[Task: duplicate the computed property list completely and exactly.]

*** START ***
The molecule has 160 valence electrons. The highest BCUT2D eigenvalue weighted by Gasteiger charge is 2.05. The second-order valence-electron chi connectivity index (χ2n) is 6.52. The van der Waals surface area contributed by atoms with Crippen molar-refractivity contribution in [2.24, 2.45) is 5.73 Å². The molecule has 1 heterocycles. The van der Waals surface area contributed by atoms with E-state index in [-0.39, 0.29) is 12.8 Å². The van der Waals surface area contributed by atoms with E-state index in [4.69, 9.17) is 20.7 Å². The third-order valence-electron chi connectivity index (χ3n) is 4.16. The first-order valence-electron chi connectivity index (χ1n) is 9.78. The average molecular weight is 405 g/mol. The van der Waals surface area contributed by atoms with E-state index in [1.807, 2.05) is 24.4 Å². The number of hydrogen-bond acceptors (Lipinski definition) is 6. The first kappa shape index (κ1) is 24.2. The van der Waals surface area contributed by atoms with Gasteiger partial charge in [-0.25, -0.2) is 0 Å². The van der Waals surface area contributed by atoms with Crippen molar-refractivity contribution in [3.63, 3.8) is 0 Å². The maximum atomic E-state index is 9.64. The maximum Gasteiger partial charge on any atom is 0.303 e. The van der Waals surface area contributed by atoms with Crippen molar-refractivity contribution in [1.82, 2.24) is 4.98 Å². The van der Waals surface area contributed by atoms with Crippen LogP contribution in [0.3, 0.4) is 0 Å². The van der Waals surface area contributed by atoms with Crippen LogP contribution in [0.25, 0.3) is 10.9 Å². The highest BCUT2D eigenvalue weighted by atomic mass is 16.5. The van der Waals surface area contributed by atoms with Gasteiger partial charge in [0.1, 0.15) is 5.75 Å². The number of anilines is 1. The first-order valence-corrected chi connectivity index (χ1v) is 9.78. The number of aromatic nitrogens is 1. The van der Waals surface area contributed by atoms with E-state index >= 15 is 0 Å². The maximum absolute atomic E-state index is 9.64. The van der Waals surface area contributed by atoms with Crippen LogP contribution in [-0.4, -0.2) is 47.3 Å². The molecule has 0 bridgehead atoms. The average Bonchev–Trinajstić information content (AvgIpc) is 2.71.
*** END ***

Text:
The molecule has 160 valence electrons. The highest BCUT2D eigenvalue weighted by Gasteiger charge is 2.05. The second-order valence-electron chi connectivity index (χ2n) is 6.52. The van der Waals surface area contributed by atoms with Crippen molar-refractivity contribution in [2.24, 2.45) is 5.73 Å². The molecule has 1 heterocycles. The van der Waals surface area contributed by atoms with E-state index in [-0.39, 0.29) is 12.8 Å². The van der Waals surface area contributed by atoms with E-state index in [4.69, 9.17) is 20.7 Å². The third-order valence-electron chi connectivity index (χ3n) is 4.16. The first-order valence-electron chi connectivity index (χ1n) is 9.78. The average molecular weight is 405 g/mol. The van der Waals surface area contributed by atoms with E-state index in [1.807, 2.05) is 24.4 Å². The number of hydrogen-bond acceptors (Lipinski definition) is 6. The first kappa shape index (κ1) is 24.2. The van der Waals surface area contributed by atoms with Gasteiger partial charge in [-0.25, -0.2) is 0 Å². The van der Waals surface area contributed by atoms with Crippen molar-refractivity contribution in [3.63, 3.8) is 0 Å². The maximum atomic E-state index is 9.64. The maximum Gasteiger partial charge on any atom is 0.303 e. The van der Waals surface area contributed by atoms with Crippen molar-refractivity contribution in [1.82, 2.24) is 4.98 Å². The van der Waals surface area contributed by atoms with Crippen LogP contribution in [0.3, 0.4) is 0 Å². The van der Waals surface area contributed by atoms with Crippen LogP contribution in [0.25, 0.3) is 10.9 Å². The highest BCUT2D eigenvalue weighted by atomic mass is 16.5. The van der Waals surface area contributed by atoms with Gasteiger partial charge in [0.1, 0.15) is 5.75 Å². The number of anilines is 1. The first-order valence-corrected chi connectivity index (χ1v) is 9.78. The number of aromatic nitrogens is 1. The van der Waals surface area contributed by atoms with E-state index >= 15 is 0 Å². The maximum absolute atomic E-state index is 9.64. The van der Waals surface area contributed by atoms with Crippen LogP contribution in [-0.4, -0.2) is 47.3 Å². The molecule has 0 bridgehead atoms. The average Bonchev–Trinajstić information content (AvgIpc) is 2.71.